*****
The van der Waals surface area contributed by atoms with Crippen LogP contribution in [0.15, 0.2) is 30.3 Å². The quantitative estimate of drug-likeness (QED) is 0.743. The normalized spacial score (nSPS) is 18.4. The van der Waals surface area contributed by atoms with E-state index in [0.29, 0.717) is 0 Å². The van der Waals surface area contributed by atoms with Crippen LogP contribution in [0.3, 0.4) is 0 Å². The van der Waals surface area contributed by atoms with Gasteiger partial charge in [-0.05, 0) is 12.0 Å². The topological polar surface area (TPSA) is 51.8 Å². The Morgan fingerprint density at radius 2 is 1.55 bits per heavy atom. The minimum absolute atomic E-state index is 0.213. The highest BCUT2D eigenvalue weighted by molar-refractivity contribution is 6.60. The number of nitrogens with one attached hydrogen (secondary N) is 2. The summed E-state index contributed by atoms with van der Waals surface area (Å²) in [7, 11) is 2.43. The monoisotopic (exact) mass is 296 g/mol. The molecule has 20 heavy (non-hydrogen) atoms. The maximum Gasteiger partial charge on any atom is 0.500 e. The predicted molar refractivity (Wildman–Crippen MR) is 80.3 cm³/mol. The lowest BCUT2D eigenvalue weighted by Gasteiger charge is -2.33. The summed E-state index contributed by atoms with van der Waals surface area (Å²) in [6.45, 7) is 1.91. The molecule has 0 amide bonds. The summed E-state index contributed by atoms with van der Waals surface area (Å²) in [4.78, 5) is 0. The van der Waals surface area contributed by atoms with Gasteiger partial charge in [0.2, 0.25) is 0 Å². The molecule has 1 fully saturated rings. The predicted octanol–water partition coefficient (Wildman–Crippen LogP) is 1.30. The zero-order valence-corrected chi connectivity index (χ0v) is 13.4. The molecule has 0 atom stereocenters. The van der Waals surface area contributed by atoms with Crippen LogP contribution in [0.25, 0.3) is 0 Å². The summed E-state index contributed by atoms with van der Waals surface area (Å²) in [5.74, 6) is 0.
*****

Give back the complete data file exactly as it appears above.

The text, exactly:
The van der Waals surface area contributed by atoms with Crippen LogP contribution in [0.15, 0.2) is 30.3 Å². The quantitative estimate of drug-likeness (QED) is 0.743. The normalized spacial score (nSPS) is 18.4. The van der Waals surface area contributed by atoms with E-state index in [0.29, 0.717) is 0 Å². The van der Waals surface area contributed by atoms with Crippen LogP contribution in [0.3, 0.4) is 0 Å². The van der Waals surface area contributed by atoms with Gasteiger partial charge in [-0.05, 0) is 12.0 Å². The topological polar surface area (TPSA) is 51.8 Å². The Morgan fingerprint density at radius 2 is 1.55 bits per heavy atom. The minimum absolute atomic E-state index is 0.213. The highest BCUT2D eigenvalue weighted by molar-refractivity contribution is 6.60. The number of nitrogens with one attached hydrogen (secondary N) is 2. The summed E-state index contributed by atoms with van der Waals surface area (Å²) in [7, 11) is 2.43. The monoisotopic (exact) mass is 296 g/mol. The molecule has 20 heavy (non-hydrogen) atoms. The maximum Gasteiger partial charge on any atom is 0.500 e. The predicted molar refractivity (Wildman–Crippen MR) is 80.3 cm³/mol. The lowest BCUT2D eigenvalue weighted by Gasteiger charge is -2.33. The summed E-state index contributed by atoms with van der Waals surface area (Å²) in [6.45, 7) is 1.91. The molecule has 0 amide bonds. The summed E-state index contributed by atoms with van der Waals surface area (Å²) in [4.78, 5) is 0. The van der Waals surface area contributed by atoms with Gasteiger partial charge in [0.2, 0.25) is 0 Å². The molecule has 1 fully saturated rings. The predicted octanol–water partition coefficient (Wildman–Crippen LogP) is 1.30. The zero-order valence-corrected chi connectivity index (χ0v) is 13.4. The molecule has 0 atom stereocenters. The van der Waals surface area contributed by atoms with Crippen LogP contribution in [0.25, 0.3) is 0 Å². The summed E-state index contributed by atoms with van der Waals surface area (Å²) in [5.74, 6) is 0.